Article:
Becoming a GTD Black Belt

Black Belt - Credit Greta Gabor on FlickrIn our recent review of the GTD Implementation Guide, I made mention of a category of GTDer that is “on their way to black belt,” and I’ve been asked to elaborate on what that means.  My goal in this update is to shed some light on black belt from my perspective, but more importantly share with you some resources that have helped paint the picture of what a GTD black belt looks like.

Black belt in most anything is the highest level of achievement, most commonly recognized in martial-arts.  This is the level at which adapting the styles and techniques of that art has become natural for the individual, and includes an understanding as well.  While the GTD methodology is very different from martial-arts on the surface, the similarities of thought process are astounding.

David Allen describes in the video below just how similar the two are in a visit to the Google campus.

 While I strongly recommend watching this entire video, you can skip ahead to 10:52-13:42 (2min 50sec of viewing) for info relevant to this post.

To elaborate on that in a way that made it more easy for me to understand: GTD is not meant to add extra steps.  In fact whether you realize it or not (and most don’t), all of the steps within GTD are steps that you already do, you just naturally do them dramatically less efficiently than your GTD system can do.  I know what you’re thinking, because I’ve thought it too:  “Implementing GTD is unnatural and even a bit uncomfortable, because I have to make a conscious effort to put thoughts into my system, and then take extra time to process and organize and review and do each individual action.”


Now let’s jump back over to martial-arts, taking a look specifically at karate.  Imagine signing up for a class in karate.  In your first few classes, they’ll discuss the thought process and mindset of karate.  Then they move into the implementation of certain basic moves.  At first, as you attempt the moves, they’re completely unnatural, and typically very uncomfortable.  It takes time, practice, and patience for those moves to become more natural and effective in their intended effect, right?

Then you start to get the hang of it.  Your body adjusts, becomes more flexible, stronger, and faster.  The moves become more natural, and you become a force to be reckoned with.  You no longer have to think about each individual move, but instead it’s just a swift flow of movement.  You can automatically react in the most powerful and effective way with these ingrained moves, and you’re now fully in control.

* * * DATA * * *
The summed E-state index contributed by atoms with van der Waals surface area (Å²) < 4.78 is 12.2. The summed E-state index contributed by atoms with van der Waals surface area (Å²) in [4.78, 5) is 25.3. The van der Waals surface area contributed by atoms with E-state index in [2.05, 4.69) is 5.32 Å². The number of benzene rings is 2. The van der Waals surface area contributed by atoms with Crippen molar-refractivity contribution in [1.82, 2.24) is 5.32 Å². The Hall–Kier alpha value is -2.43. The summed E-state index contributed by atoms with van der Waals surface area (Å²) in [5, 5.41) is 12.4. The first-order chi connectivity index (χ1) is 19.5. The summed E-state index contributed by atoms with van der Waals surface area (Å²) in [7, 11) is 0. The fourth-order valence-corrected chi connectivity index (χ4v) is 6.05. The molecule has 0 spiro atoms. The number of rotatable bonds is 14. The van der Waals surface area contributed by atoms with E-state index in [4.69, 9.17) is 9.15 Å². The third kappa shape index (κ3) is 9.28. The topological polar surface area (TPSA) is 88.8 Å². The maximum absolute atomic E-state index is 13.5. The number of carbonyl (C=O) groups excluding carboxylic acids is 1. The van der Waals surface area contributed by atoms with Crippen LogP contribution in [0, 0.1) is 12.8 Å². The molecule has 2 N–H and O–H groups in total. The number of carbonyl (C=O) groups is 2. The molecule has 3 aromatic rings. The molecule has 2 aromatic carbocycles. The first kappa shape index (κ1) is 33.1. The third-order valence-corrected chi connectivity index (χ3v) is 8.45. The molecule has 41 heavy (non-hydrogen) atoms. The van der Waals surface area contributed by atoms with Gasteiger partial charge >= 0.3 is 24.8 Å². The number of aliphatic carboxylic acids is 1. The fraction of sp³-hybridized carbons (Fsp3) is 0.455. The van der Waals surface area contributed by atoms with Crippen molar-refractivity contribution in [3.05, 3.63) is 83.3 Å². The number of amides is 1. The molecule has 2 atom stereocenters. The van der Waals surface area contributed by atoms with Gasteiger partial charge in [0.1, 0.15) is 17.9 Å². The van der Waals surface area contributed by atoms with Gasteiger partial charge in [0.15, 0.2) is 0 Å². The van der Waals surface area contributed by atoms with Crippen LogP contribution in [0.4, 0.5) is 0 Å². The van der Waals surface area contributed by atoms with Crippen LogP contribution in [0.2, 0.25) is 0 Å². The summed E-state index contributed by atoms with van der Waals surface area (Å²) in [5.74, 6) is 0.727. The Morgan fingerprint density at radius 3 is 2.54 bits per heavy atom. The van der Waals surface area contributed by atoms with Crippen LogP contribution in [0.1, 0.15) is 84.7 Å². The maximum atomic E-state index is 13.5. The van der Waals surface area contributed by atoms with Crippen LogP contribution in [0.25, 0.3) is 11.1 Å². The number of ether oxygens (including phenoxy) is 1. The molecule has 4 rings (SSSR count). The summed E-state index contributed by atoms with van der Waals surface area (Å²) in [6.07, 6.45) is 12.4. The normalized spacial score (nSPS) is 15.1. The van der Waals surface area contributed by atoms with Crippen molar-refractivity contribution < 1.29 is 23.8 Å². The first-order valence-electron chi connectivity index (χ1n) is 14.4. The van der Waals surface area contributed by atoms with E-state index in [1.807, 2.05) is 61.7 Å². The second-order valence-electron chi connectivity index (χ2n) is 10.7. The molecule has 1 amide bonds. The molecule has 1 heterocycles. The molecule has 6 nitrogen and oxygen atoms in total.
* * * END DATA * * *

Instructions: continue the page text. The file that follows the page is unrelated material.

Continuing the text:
So you can see the picture I’m painting here.

When first implementing GTD, and even for some time, there are several steps that are unnatural and uncomfortable.  It’s also not nearly as effective as most people would like it to be at first.  Why?  Because they know they want to be a black-belt, but their body hasn’t even adjusted yet to be able to do an simple kick effectively.

So what does this mean for you?

Whether you’re brand new to GTD or have been working on your own implementation for a few months to several years, understand that it takes time, practice, and patience to become a black belt.  Just like with karate, if you stick with it through the belts, the end result can be magnificent.  GTD will no longer be an extra thought, but a natural part of  your work-flow that frees up your mind to think creatively about and focus on whatever is important to you.


To wrap things up on this topic for now, here is a 2-minute audio clip on the website where David Allen describes what a GTD black-belt looks like.

Here is a post (#2) over on the DavidCo public forums quoting a DavidCo newsletter, detailing out textually the various belts and what each means.  This is a great way to see where you’re at now, and assess goals for reaching the next belt.

Lastly, if you have a GTDConnect membership, you have access to a three-part, four-hour webinar series that they just released called “The Road to Black Belt Webinar Series.”  I’ve listened to the whole thing twice now, and have tightened up ship considerably.  If you’re not a member, they offer a 14-day free trial.